Is The NFL Combine Irrelevant? My View


“ the will to win is not nearly as important as the will to prepare to win”

Vince Lombardi

Bill Belichick on training for the NFL Combine;

“I think that’s a huge mistake that a lot of those players make, but I’m sure they have their reasons for doing it,”

So, who’s right? Is training for the NFL Combine preparing to win or, should the concentration be on what Coach Belichick might refer to as more “football related” stuff?

It’s never easy to disagree with Bill Belichick in New England but, here I go anyway.

First off let me say that I may have invented Combine Training in the eighties. At least that’s what Pete Williams says in his book The Draft. I have trained some great players, some workout wonders and lots of guys in between.

Lets initially look at this from the players and agents perspective. For at least the last twenty years the NFL has loved numbers. Many players have skyrocketed up team draft boards based on combine performance ( think Mike Mamula, Vernon Davis, Eric Swann) Many players have also dropped down based on poor performance or simply based on the fact that although they appeared to be very good at college football they may have lacked the measurables necessary in the NFL. ( Think Maurice Clarett running 4.7 at the combine).

Now, lets deal with reality. The Combine tests are test that can be trained for. A good combine preparation coach can make a significant difference in performance. That difference can alter draft position. Getting drafted higher obviously gets you a better look in the NFL. Why would players not do this?

In my mind players who don’t prepare for The Combine are telling you something about their “will to prepare to win”. I have often called the NFL Combine “the first and biggest job interview of your life”. Training for The Combine to me is like shining your shoes and putting a tie on for a job interview. Who wants some slob to show up for a job interview thinking he’s a shoe in?

Other reasons I’m Pro Combine

  • The Combine allows a level playing field. Everyone has to show up and do the same drills, in the same shoes on the same surface. This gives teams a very apples to apples comparison.
  • The Combine puts all the players in one place. You can see attitudes and behaviors that may not be visible in a “staged” workout at a college. I used to tell our guys “remember, the Bill Parcell’s of the world are watching everything you do. If you fall down, get up and finish the drill. Be a competitor every second”.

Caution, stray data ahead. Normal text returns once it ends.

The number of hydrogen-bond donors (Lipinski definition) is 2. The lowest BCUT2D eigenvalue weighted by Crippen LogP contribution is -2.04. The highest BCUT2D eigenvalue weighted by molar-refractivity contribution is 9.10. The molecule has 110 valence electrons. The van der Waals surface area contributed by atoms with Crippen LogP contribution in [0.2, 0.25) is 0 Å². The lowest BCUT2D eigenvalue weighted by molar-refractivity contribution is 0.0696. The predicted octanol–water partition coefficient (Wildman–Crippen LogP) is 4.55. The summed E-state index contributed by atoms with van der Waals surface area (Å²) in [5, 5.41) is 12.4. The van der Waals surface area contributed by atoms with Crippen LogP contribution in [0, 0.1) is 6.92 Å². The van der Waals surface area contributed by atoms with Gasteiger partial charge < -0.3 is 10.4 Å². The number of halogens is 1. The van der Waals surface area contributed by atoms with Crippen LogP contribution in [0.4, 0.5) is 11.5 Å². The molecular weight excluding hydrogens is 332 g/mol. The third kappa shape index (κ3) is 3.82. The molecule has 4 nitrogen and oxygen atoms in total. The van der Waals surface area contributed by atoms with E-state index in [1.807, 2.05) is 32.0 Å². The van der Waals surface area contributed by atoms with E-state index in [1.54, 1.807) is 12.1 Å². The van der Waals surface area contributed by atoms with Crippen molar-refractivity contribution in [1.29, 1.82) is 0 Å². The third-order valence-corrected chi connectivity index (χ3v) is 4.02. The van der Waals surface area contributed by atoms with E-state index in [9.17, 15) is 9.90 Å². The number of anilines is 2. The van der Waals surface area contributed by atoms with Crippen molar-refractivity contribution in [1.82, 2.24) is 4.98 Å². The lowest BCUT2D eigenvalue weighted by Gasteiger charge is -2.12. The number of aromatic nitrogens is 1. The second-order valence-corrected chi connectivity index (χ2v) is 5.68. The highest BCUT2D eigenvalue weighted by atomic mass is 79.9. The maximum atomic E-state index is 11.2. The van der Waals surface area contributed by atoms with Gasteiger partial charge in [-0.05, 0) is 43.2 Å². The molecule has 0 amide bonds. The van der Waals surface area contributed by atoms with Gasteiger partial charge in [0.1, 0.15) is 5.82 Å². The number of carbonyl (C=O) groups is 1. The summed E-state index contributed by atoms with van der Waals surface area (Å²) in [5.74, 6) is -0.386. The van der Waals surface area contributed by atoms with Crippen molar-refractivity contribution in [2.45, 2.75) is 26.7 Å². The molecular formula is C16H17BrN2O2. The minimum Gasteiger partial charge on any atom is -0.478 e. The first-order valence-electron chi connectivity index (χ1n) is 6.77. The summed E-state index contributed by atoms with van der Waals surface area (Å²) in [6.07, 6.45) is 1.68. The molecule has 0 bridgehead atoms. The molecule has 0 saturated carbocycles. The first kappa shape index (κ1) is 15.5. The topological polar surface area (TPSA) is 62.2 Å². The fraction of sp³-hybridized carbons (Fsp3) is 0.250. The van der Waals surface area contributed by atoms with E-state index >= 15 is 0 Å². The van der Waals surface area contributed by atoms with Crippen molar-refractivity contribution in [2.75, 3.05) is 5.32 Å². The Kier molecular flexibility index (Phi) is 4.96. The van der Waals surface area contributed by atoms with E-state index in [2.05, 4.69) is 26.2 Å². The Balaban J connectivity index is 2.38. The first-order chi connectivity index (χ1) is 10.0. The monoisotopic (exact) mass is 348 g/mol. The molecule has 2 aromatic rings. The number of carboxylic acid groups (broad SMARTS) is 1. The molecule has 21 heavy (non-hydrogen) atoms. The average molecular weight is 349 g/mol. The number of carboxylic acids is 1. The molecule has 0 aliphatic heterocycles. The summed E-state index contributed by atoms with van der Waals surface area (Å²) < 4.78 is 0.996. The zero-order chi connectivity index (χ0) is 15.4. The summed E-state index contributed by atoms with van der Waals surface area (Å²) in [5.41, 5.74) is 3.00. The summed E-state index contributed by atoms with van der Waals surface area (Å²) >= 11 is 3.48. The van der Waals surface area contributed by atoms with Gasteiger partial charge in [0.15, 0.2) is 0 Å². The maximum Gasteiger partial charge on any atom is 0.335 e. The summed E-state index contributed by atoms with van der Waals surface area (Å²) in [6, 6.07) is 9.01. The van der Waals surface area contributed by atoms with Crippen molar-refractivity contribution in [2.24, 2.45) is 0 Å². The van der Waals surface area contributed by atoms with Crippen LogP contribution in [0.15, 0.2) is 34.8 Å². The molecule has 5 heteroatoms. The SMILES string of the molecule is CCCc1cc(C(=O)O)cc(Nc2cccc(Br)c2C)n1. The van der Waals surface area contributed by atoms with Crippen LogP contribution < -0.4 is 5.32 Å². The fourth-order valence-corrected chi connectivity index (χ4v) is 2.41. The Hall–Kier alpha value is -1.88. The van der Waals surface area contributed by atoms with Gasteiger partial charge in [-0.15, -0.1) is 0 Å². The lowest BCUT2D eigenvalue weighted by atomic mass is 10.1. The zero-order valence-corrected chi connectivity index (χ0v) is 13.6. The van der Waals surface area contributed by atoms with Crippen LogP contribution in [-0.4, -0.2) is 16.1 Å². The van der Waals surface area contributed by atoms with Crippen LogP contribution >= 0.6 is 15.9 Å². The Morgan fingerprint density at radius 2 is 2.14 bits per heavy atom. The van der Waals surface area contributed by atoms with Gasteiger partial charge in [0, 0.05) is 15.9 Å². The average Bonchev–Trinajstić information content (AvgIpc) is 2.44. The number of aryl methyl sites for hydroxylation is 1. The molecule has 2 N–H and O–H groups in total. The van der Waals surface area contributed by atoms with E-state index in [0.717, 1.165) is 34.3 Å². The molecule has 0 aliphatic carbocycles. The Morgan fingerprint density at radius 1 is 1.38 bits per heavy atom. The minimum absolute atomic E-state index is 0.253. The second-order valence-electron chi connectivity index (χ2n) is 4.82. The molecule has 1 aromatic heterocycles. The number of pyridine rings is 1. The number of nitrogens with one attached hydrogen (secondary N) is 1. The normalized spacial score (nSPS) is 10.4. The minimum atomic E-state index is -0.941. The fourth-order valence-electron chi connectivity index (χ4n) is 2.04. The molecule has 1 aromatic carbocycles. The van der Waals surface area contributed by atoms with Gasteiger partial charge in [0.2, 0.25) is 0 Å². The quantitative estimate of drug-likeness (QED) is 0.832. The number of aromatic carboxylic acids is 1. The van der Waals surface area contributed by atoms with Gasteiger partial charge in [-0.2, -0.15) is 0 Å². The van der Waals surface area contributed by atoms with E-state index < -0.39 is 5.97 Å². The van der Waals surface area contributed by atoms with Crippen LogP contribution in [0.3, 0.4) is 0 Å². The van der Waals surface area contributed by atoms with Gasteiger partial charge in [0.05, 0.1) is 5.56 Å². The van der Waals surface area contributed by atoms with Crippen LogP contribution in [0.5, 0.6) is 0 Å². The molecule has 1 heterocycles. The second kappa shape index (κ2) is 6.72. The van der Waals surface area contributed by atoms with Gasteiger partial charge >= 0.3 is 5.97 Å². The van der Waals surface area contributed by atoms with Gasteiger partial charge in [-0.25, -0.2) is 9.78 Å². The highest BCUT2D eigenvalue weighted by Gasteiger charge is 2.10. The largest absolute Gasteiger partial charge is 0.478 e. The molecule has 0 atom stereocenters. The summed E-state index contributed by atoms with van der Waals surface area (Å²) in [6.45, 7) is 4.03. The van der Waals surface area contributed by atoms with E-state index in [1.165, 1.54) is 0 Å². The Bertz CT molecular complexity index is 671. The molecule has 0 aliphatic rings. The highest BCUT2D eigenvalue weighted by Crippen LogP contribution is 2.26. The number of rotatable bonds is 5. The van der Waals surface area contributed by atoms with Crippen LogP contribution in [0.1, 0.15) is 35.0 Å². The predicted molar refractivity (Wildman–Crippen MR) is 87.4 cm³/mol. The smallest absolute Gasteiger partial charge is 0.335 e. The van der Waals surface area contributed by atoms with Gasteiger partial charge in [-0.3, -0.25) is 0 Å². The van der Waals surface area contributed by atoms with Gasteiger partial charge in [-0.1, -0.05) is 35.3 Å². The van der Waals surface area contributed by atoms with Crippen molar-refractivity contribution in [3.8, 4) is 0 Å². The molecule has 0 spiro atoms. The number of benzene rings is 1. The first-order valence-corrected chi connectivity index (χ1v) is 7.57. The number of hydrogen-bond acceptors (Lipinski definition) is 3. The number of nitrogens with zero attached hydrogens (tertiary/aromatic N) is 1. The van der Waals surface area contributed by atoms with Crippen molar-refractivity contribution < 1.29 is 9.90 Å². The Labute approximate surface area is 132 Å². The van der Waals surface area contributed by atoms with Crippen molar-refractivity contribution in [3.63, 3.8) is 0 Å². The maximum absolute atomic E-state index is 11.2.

Other things to think about?

Teams still need to do their homework. Being great at the combine doesn’t make you a good football player. It only validates that you have the physical tools to play football. Taking guys of questionable character who do well at The Combine is the teams mistake, not the players. Same for taking a guy who is not a great player but, is great at the “events”. In the end, the NFL is not a track meet or a weightlifting contest. I like to use the tool analogy. The Combine is one evaluative tool, not the only evaluative tool. You need many tools to build a house.

Teams also need to track how much Combine prep an athlete has done. An athlete who plays on a non-bowl team may have what amounts to an entire 12 week off season to train to prepare for the Combine. If I am given that amount of time I can significantly alter the scores.

An athlete who plays in the National Championship ( and this list includes many potential first rounders) would have less than six weeks if they quickly began training with very little time to recover. 4 weeks might be a more realistic estimate of training time for those players. This can disrupt our “apples to apples” comparison significantly.

Chase Goodbread’s February 18th blog sums it up well

“Belichick’s argument that excellence in combine drills doesn’t necessarily foretell excellence on the football field is most certainly on the mark. But as for his suggestion that prospects should be doing something else with their time in the weeks before the combine, who is he kidding? In January, most of them are just coming off a 13-game season following a bowl appearance. If they take just a week off to recuperate, they’re then looking at a six-week window before the combine. It’s a competitive environment to impress 32 NFL clubs and stake as much of a claim as possible to millions of dollars in rookie salaries.

For many, pro football is a short-term career that might not pay at all beyond the first contract signed. For some, excelling at the combine is the only chance to be drafted at all, much less flourish as a pro. So forgive them if they’re more concerned about draft position than anything else at this time of year.”

 

Well said. According to the NFLPA the average career length is 3.3 years. Many careers are ended by injury. Training reduces injuries. How can training be bad?

The other reality is that most NFL head coaches have never watched Combine Preparation. When we were prepping athletes for The Combine we followed a nearly identical program to our off season program that we used to get ready to play football. In other words, we did what we will always did. We trained to get faster and, more powerful. The big difference was that we spent an extra 15-20 minutes a day working on “events”. Much like a decathlete would work. We spent time primarily on the 10 yd dash, 20 shuttle and three cone drill as these were the drills we knew we could influence most. We did a few practice vertical jumps and broad jumps for technique but mostly worked to get back to August levels of lower body strength and power. On upper body days we did one set of “practice” for the 225 set.

To be honest, good Combine prep is simply showing that “will to prepare to win” and probably isn’t that different than the “physical football training” that Belichick references.

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